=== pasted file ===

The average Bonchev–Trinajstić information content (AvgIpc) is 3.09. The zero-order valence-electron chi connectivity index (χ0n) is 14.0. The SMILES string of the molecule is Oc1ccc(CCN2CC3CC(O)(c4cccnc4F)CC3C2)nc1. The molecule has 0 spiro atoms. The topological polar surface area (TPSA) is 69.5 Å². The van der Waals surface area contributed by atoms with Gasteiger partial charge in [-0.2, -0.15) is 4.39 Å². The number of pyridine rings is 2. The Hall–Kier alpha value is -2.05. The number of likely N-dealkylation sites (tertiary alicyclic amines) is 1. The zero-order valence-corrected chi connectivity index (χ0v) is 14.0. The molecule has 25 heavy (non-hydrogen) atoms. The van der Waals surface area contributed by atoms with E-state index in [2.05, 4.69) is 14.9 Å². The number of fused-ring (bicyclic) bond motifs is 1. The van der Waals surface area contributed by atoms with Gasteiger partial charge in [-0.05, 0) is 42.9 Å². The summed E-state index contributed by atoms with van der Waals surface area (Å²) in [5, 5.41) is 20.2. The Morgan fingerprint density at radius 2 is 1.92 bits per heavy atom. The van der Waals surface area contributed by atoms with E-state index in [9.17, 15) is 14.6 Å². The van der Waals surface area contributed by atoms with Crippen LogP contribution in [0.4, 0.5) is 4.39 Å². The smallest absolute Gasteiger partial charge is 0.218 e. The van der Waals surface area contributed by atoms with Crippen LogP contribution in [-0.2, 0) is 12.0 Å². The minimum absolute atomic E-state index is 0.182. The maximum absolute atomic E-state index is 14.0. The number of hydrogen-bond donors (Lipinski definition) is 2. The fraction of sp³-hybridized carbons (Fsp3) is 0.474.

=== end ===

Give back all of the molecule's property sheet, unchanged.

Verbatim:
The average Bonchev–Trinajstić information content (AvgIpc) is 3.09. The zero-order valence-electron chi connectivity index (χ0n) is 14.0. The SMILES string of the molecule is Oc1ccc(CCN2CC3CC(O)(c4cccnc4F)CC3C2)nc1. The molecule has 0 spiro atoms. The topological polar surface area (TPSA) is 69.5 Å². The van der Waals surface area contributed by atoms with Gasteiger partial charge in [-0.2, -0.15) is 4.39 Å². The number of pyridine rings is 2. The Hall–Kier alpha value is -2.05. The number of likely N-dealkylation sites (tertiary alicyclic amines) is 1. The zero-order valence-corrected chi connectivity index (χ0v) is 14.0. The molecule has 25 heavy (non-hydrogen) atoms. The van der Waals surface area contributed by atoms with E-state index in [2.05, 4.69) is 14.9 Å². The number of fused-ring (bicyclic) bond motifs is 1. The van der Waals surface area contributed by atoms with Gasteiger partial charge in [-0.05, 0) is 42.9 Å². The summed E-state index contributed by atoms with van der Waals surface area (Å²) in [5, 5.41) is 20.2. The Morgan fingerprint density at radius 2 is 1.92 bits per heavy atom. The van der Waals surface area contributed by atoms with E-state index in [9.17, 15) is 14.6 Å². The van der Waals surface area contributed by atoms with Crippen LogP contribution in [0.4, 0.5) is 4.39 Å². The smallest absolute Gasteiger partial charge is 0.218 e. The van der Waals surface area contributed by atoms with Crippen LogP contribution in [-0.2, 0) is 12.0 Å². The minimum absolute atomic E-state index is 0.182. The maximum absolute atomic E-state index is 14.0. The number of hydrogen-bond donors (Lipinski definition) is 2. The fraction of sp³-hybridized carbons (Fsp3) is 0.474.